Monday, August 17, 2009

2009 Suir Valley 3 Day

The weekend after our win at Bontrager TwentyFour 12 I was eager to race again (the broken collerbone meant no racing for a few months so racing still felt very fresh). The only thing of interest in the Irish calendar was the Suir Valley 3 Day Road Race, a four stage race based in Clonmel – about two and a half hours drive from Dublin. All stages (for a mountain biker at least) were reasonably flat but the courses remained challenging due to the winds over the weekend.

Stage 1

140 riders lined up for the start of the first stage in the centre of Clonmel, one of the bigger starting peletons I've been in. Riding through the town was a bit of a squeeze but once we got into the open roads, things went well. The first half of the race was reasonably mellow with the attacks off the front never getting very far due to a huge headwind. All this changed however at the half way point when we turned to have the wind on our backs with average speeds over 50kmph. At this point, a group pulled off the front (I was being lazy/stupid too far back in the peleton and it was very difficult to move up on the small roads) and made the break of the day. Finally, we did a few loops of a circuit on the outskirt of the town to call it a day. A nice days racing and I was looking forward to the following mornings stage vowing to concentrate on positioning more.

Stage 2

At 11am the peleton rolled out from Clonmel for another day in the hills. There were a few King of the Mountain climbs today but we had already gone over the first before I noticed it had started. (I noted the distance into the race to the climb but didn't think we were on a climb). A little later in the day, for the bigger Cat 2 climb, 6 or 7 riders including myself broke clear for the points where I eventually crossed the line for 4th. It was a 4% drag so it didn't really fall into my climbing category (we averaged over 30kmph up the hill for 6 minutes) but it was fun. I remained busy at the front for the following hour trying to get away in the days break but after a few almost fruitful attempts another break sunk off and that was that. A quick pace around some picturesque (small) roads meant we were back in Clonmel in no time – another stage down.

Stage 3 – The Criterium

Later the same day, a criterium was going to be held around the tiny streets of Clonmel – unfortuately for the race, after we finished Stage 2 the rain clouds came in and stayed until we were about to start Stage 3. These conditions, with wet man hole covers and cobbles meant that most of the field lined up simply to do a few laps and get pulled (not worth risking broken bones). After 5 laps of rolling around, me and 60 others riders were pulled – 14 minutes of riding. As I went back to the start/finish I counted 23 riders still racing (130+ started on Stage 1) after 18 minutes! If you were not going for the Stage win or were high up in GC, you would basically decide to fall back and get pulled.

Stage 4

Stage 4 was basically an out and back loop with a long gradual climb and then 4 laps of a 12.5km finishing circuit. The finishing cuircuit had a short but steep enough climb so I knew I was going to have a little fun. The group stayed together for the climb but on the very fast descent a group of riders slipped off the front (my packing position was not good on the descent to say the least). After a lap of the finishing circuit a few of us got off the front for about 10 minutes but were reeled back in at the finish of the lap. On the following lap, Robin Kelly attacked (and no one followed) a few km before the climb. As we hit the climb, I wanted to create some havok so I attacked there. I put my head down and bridged up to Robin by the top of the climb. From there, we worked together well for a lap building up a 40 second lead over the group. The next time over the climb, another 2 riders bridged across to make us 4 and on the following lap, fellow mountain biker, Peter Buggle and another rider bridged to make it 6. With 6, we were not working as well as we were when we were a smaller group and some of the guys started to skip pulls and play silly buggers (the group was only 30 seconds back). Peter and I put in extra work to keep things going in the hope of staying away. As we closed in on the finish, with the group only 15 seconds back, more games were being played. With about 700 meters to go, the group was only a couple of seconds back and I saw Robin make a break for it. I followed and pushed as hard as I could but with about 150meters to go, the sprinters finally caught us and accelerated by. I now have a little more appreciation for how the guys in the Tour feel after 150km off the front to get caught with 100 meters to go. Nontheless, I have to admit, I really enjoyed it all and had a lot of fun.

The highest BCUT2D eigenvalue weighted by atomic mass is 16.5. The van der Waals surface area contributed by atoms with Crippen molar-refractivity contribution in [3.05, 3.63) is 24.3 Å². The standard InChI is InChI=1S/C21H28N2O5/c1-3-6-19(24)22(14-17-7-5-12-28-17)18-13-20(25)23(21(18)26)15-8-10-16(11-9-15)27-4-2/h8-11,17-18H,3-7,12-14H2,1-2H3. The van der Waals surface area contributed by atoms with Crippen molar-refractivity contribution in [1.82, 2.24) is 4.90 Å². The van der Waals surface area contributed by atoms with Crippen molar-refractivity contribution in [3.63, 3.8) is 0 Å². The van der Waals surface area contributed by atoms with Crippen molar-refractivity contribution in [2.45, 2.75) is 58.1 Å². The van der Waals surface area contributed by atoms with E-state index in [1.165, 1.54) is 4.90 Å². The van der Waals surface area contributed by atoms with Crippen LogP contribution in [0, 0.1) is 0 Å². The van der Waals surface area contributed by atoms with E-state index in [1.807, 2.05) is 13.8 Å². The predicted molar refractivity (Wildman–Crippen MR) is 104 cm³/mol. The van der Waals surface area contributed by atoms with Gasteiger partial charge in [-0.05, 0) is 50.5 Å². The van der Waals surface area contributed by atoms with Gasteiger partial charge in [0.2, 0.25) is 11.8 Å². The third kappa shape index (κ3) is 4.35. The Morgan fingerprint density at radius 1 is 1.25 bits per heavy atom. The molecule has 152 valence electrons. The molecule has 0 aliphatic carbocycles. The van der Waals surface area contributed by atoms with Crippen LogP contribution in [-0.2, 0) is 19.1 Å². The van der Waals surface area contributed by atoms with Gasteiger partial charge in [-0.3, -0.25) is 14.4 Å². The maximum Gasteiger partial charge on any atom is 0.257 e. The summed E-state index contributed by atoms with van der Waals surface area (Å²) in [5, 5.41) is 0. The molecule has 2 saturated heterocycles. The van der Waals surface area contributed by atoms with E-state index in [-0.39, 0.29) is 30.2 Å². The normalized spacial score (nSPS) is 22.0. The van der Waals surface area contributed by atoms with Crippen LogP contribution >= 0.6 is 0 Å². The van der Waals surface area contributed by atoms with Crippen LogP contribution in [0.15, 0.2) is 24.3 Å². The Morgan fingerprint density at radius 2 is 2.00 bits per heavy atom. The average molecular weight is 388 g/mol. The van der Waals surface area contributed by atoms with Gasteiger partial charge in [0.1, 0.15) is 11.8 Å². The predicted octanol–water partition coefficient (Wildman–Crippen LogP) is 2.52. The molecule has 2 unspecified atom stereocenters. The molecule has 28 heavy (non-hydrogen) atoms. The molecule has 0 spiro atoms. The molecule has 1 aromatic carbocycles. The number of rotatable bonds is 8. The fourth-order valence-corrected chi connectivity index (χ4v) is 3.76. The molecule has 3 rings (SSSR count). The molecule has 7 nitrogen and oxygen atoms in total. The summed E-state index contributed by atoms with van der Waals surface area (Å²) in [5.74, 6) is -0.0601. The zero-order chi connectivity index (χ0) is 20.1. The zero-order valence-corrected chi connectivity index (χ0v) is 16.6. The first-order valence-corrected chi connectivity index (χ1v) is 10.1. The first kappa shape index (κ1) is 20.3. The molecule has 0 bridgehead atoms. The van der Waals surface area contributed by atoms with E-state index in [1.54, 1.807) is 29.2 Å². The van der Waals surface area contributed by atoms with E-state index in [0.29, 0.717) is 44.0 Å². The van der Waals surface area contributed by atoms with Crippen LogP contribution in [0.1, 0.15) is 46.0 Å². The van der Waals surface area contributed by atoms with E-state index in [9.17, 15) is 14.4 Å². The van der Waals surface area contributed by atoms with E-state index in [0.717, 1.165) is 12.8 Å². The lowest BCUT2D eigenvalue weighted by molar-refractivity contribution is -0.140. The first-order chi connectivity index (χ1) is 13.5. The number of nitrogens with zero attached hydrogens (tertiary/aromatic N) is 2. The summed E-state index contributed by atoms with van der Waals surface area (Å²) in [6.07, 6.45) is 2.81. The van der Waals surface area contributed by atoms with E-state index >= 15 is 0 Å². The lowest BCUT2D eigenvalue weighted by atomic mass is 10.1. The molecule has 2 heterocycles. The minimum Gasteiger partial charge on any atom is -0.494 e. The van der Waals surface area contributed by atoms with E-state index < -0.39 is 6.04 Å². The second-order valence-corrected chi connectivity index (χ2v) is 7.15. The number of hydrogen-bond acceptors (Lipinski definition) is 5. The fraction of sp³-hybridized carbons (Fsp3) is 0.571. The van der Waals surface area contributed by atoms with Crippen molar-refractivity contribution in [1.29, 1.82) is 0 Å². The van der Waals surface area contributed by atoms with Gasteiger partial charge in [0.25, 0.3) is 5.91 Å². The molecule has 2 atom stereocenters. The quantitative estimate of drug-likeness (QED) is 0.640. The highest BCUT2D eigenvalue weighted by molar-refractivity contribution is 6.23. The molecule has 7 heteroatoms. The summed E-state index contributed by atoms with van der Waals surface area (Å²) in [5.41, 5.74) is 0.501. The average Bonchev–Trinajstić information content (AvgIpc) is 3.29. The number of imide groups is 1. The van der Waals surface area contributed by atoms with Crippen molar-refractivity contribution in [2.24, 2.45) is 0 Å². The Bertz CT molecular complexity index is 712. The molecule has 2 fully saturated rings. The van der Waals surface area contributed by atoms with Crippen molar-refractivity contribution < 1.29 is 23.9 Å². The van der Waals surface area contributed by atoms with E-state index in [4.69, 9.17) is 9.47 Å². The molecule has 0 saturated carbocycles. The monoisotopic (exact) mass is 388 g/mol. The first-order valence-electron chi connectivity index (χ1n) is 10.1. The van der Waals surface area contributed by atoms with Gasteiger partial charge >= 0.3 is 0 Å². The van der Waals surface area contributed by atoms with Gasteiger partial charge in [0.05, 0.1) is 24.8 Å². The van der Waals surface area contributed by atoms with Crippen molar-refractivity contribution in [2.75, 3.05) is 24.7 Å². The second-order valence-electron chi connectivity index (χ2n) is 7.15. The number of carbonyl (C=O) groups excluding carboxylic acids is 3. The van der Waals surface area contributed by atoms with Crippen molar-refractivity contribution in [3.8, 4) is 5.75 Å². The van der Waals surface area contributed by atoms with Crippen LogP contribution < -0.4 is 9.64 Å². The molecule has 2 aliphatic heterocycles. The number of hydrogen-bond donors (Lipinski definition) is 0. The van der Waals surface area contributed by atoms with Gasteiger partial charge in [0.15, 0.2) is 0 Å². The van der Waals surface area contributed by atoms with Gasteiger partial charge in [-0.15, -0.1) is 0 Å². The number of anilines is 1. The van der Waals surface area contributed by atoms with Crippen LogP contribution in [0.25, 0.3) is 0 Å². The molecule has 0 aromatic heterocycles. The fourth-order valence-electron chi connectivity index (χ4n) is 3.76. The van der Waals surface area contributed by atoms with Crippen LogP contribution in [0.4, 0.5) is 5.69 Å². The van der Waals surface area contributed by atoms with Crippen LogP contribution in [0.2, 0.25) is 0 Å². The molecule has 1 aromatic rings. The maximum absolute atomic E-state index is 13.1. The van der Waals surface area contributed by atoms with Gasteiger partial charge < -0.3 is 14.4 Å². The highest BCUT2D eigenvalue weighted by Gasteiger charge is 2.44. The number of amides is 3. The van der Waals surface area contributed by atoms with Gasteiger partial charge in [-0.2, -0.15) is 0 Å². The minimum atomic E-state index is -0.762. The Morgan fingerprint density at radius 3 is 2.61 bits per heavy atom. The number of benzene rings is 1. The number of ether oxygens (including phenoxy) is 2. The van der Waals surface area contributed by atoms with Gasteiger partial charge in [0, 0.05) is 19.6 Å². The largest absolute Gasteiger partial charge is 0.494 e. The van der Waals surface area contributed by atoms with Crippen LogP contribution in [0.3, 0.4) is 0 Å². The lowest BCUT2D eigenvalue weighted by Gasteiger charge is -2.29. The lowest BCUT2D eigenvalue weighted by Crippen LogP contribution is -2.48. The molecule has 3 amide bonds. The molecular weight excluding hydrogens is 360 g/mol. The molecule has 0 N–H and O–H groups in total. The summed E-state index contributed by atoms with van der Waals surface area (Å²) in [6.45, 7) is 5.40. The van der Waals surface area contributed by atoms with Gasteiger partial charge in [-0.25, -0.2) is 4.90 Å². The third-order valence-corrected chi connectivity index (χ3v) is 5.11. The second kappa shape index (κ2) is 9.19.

So that was my first stage race – the stages were pretty short and not hard enough for a rider like me, but the event was extremely well run. Traffic control was perfect and the course was beautiful. I highly recommend the race and if it fits my schedule next year, I'll be back.

When down there, I stayed in Brighton House which, being just around the corner from the start, worked out really well.

Results, photos and reports are all available on the Suir Valley website here.

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